How can we build the quality of mindfulness in our children, our classrooms, and our schools?

The Oakland-based Mindful Schools program, of which I am a co-founder and co-director, teaches children in public and private elementary, middle, and high schools how to be more mindful of their thoughts and actions. As of the fall of 2009, Mindful Schools had brought our five-week in-class mindfulness training to over 7,000 children in 26 schools, 22 of which serve low-income children. The program is secular, extremely cost-effective, and uses short, interactive exercises that are tailored for children. Both quantitative and qualitative responses from teachers, principals, and students have indicated that our program greatly improves the classroom and the overall school environment.

Here are some guidelines that Mindful Schools has created for educators who want to incorporate mindfulness into the school day, or for anyone who wants to teach mindfulness to children, based on our experiences with Mindful Schools.

Children participating in the Mindful Schools program. © Mindful Schools
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Purpose. Because this is a tool that students can utilize throughout their life, it is important that the connotation of “mindfulness” remains accurate. Mindfulness, when applied appropriately, includes the qualities of awareness (paying attention to one’s experience through the senses and the mind); of non-judgment (not labeling things “good” or “bad” but rather observing with a neutral attitude); and of stillness in heart and mind (though the body may be moving). Although it may be tempting to use mindfulness as a disciplinary tool, mindfulness should not be used to demand a certain behavior. It inherently includes the quality of acceptance.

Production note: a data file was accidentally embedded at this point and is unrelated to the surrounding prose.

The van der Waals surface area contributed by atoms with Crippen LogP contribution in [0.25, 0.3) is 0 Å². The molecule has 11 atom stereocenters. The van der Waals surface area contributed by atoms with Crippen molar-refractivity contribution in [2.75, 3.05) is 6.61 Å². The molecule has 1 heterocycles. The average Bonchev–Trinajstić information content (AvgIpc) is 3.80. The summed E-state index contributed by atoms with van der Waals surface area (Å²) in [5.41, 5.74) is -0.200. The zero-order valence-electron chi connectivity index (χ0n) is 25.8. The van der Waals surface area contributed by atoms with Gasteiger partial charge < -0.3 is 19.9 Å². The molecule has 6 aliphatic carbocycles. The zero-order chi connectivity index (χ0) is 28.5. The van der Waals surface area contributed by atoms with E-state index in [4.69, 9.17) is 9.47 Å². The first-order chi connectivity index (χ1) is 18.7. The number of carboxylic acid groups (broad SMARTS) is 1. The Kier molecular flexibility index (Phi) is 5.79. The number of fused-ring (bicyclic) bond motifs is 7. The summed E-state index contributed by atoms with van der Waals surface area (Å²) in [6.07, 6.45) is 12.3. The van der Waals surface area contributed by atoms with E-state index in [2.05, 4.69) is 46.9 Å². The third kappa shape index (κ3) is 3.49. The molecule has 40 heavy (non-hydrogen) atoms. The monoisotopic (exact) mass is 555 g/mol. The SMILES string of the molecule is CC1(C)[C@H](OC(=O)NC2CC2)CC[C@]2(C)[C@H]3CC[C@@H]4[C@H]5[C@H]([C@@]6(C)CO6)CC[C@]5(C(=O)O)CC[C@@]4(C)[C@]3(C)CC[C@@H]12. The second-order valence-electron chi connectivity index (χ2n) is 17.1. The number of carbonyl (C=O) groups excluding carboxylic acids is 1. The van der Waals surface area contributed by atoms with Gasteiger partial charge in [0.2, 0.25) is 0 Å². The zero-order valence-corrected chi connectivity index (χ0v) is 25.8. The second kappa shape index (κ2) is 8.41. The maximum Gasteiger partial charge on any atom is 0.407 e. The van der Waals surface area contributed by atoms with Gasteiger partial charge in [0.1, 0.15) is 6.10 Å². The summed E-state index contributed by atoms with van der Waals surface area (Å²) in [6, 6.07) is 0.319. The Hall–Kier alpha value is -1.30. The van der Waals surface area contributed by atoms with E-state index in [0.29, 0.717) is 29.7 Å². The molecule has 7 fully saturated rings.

Have your own mindfulness practice. This will make you more effective at teaching mindfulness. We can only offer what we have developed ourselves.

Choose a time for mindfulness. We are creatures of habit! Try to always practice mindfulness at the same time. Many teachers find mindfulness helps their class settle down after recess or after lunch. Of course, you may do it more than once a day.

Create the environment. Make it clear that mindfulness is a special time: clear off desks, perhaps move to the carpet, or have all chairs face the front of the room. Ask students not to take bathroom breaks and refrain from talking and moving for a little while.

Get the students involved. The best way to make sure you remember to do mindfulness is to enlist the help of your students. Create a rotation schedule for “who gets to ring the mindfulness bell.” If you practice mindfulness at the same time every day, pretty soon you won’t have to remember—whoever’s turn it is will remind you!

You share. Because children respond well when we relay our own experiences, you can share with the students if, how, and when you are using mindfulness in your life. If you share a recent story of when you were overcome with emotion or used mindfulness to help you deal with an emotion, they can hear how it is applied.